Gov. Mike Dunleavy’s veto cutting funding to agricultural development has alarmed advocates for sustainable farms working toward food security. The veto would cut $1.2 million from the state’s Department of Natural Resources in addition to defunding a loan program for farmers.
Robbi Mixon is the local foods director for Cook Inletkeeper in Homer. She said the governor’s veto will deprive Alaska farmers of crucial know-how and advice from the state’s agriculture division.
“They're able to educate them,” she said. “They're able to just give them a lift up. And farmers know that they have people that are supporting them and there are resources and they don't have to do all the work. They can focus on farming.”
That assistance could be with marketing local produce, researching seed banks or cutting-edge technologies. She said its worked: the number of farms in Alaska has risen 30 percent in the last five years, even as the number of farms decreases nationally.
Cook Inletkeeper has been able to create a network of farmer market managers and farmers as well as hold conferences using state funding assistance.
“That money is invaluable,” she said. “Most of the people working in the agriculture industry probably couldn't afford to do this. To have that peer-to-peer information exchange, and also feel like you're not in this alone. We share the same problems and how can we face them together.”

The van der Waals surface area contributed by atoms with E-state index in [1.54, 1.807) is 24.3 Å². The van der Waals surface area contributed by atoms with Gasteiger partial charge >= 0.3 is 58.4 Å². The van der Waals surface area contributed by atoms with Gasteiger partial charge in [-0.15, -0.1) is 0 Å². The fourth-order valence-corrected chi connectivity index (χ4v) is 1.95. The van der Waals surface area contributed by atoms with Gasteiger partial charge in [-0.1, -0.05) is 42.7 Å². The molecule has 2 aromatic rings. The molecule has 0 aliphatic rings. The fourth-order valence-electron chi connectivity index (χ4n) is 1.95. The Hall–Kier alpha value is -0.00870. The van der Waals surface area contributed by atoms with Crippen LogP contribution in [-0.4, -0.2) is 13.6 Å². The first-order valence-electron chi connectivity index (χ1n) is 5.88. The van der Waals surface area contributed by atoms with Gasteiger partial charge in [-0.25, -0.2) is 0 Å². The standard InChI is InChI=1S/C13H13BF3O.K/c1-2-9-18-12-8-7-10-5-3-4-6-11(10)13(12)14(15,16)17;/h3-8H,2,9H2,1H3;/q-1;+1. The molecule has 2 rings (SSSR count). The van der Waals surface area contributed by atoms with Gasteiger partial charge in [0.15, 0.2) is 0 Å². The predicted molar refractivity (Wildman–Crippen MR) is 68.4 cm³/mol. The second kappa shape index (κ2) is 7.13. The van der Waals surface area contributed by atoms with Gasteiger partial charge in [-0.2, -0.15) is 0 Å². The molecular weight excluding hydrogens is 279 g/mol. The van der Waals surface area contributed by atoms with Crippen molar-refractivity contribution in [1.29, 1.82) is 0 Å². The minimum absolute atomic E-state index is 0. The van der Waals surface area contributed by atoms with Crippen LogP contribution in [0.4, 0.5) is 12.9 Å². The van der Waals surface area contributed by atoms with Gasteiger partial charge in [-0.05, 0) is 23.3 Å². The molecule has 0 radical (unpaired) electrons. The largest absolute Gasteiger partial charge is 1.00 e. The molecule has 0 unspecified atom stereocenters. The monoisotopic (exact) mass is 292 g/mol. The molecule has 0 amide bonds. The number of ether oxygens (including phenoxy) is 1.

Kyra Wagner is the district manager for the Homer Soil and Water Conservation District, which directs local natural resource programs. She notes that while it is unclear exactly how the cuts may play out, she worries about a larger issue: food security.
“If there's an emergency here, we do have three days of food in the state, but when there's an emergency, it's three hours because people panic,” she said. “So having some kind of stability, rely on something that's local, dig into that root celler of potatoes….”
That’s why she said Alaska farmers aren’t the only ones who should be concerned about the cuts.
Wagner also works on combating invasive weeds on the Kenai Peninsula, and she worries that a loss of funding could make programs combating these threats suffer.
“Things like that, that nobody really sees or understands the impact of, can actually have long-range impacts that could cost the state tons of money trying to combat things that are harmful that had been introduced completely innocently,” she said.
The governor also vetoed $375,000 from the industrial hemp program, which would help provide research and support to producers of the crop.
The Legislature faces a Friday deadline to override the governor’s vetoes.